Arguing From Consequence

By Michael Hawkins

It is a systematic lie you’ve heard about Hitler and evolution. He did not use evolutionary science to justify his beliefs. Indeed, the man was a creationist. The following is a quote from Mein Kampf.

“Walking about in the garden of Nature, most men have the self-conceit to think that they know everything; yet almost all are blind to one of the outstanding principles that Nature employs in her work. This principle may be called the inner isolation which characterizes each and every living species on this earth. Even a superficial glance is sufficient to show that all the innumerable forms in which the life-urge of Nature manifests itself are subject to a fundamental law–one may call it an iron law of Nature–which compels the various species to keep within the definite limits of their own life-forms when propagating and multiplying their kind.”

He believed in “kinds”, a term as poorly defined in his time as it is by modern creationists. He fully rejected evolution, just as did one of his biggest influences, Houston Stewart Chamberlain. In fact, Chamberlain believed evolution would be judged as men of his day judged (and still judge) alchemy.

Of course, the fact that Hitler was a creationist says nothing of creationism. An evil man believing something does not make it false. And this is where a point must be made. Public creationists such as Ray Comfort, Kirk Cameron, Ben Stein, and those who work for AnswersInGenesis will willfully make fallacious arguments trying to link Hitler to evolution. They suggest – coyly as ever – that evolution is wrong because it leads to bad things. Of course, they would never be so direct in their coy creationist lies, but it is the obvious implication. They seem to have no idea that an Argument From Consequence is entirely meaningless.

But, for a moment, pretend it does matter; pretend the argument actually makes sense. Hitler never used evolution for his hatred anyway. Indeed, he couldn’t! Writing in 1945, he says, “We use the term Jewish race merely for reasons of linguistic convenience, for in the real sense of the word, and from a genetic point of view, there is no Jewish race.” Insofar as there is no good biological basis for races, he was correct. (However, concentrated populations will tend to share traits. Ashkenazi Jews, for instance, have increased odds of getting breast cancer.)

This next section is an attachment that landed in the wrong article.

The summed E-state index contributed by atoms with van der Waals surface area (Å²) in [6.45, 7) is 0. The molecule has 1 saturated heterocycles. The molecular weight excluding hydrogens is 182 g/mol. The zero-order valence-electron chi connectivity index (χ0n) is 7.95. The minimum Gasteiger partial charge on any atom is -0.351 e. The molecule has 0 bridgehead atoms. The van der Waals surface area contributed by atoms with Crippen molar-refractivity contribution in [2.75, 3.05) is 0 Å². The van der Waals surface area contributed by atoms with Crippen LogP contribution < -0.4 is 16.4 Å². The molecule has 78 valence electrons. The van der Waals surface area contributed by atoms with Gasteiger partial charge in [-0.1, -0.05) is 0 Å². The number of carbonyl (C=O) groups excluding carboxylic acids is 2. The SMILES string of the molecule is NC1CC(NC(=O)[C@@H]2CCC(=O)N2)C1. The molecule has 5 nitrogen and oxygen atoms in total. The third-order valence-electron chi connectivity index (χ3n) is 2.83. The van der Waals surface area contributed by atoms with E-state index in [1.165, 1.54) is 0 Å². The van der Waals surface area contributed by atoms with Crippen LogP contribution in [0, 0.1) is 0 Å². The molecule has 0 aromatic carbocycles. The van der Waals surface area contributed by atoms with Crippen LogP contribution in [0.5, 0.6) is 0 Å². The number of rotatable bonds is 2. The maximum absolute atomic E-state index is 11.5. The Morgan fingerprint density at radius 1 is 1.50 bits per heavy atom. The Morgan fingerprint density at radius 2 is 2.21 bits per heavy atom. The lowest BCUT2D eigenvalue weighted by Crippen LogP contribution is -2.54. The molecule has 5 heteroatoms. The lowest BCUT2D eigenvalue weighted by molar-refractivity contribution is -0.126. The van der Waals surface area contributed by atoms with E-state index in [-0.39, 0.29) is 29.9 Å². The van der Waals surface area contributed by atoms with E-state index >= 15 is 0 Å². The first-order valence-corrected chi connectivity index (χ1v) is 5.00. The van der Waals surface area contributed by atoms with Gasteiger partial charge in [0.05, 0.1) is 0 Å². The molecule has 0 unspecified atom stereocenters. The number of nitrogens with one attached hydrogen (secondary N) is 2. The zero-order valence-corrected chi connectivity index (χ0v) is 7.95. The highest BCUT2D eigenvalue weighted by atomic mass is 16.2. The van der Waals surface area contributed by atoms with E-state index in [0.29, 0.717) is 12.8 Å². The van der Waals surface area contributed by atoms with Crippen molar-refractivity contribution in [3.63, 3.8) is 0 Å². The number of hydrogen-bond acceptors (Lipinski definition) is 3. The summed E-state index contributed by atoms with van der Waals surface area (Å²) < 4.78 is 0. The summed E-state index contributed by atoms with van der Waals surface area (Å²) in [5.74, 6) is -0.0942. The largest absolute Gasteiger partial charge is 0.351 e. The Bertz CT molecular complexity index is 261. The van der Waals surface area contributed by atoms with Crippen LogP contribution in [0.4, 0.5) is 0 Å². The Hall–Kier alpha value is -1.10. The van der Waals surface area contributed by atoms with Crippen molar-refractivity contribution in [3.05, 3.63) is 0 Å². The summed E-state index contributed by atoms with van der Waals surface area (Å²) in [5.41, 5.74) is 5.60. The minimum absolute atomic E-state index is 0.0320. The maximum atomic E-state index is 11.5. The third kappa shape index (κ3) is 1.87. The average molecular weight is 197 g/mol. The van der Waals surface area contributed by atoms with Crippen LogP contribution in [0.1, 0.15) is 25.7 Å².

At best, Hitler and his Nazi party used a distorted version of Social Darwinism, which itself was a distorted version of Darwinism. Indeed, the basic concepts behind Social Darwinism existed long before Darwin even hit the scene. Out of unfortunate convenience, its supporters brutalized real science when they got the opportunity.

It is the firm hope of this writer that nothing as ugly as creationism could possibly be true, but that isn’t good enough. It is through evidence and NOT using red herrings that such a case must be made. Creationists would do well to understand that. Of course, then there would be no creationists.


One Response

  1. […] number of typos. This one does not have that problem (as so far noticed), though one article (Arguing From Consequence) did have one of those weird errors where certain characters are changed to seemingly random code. […]

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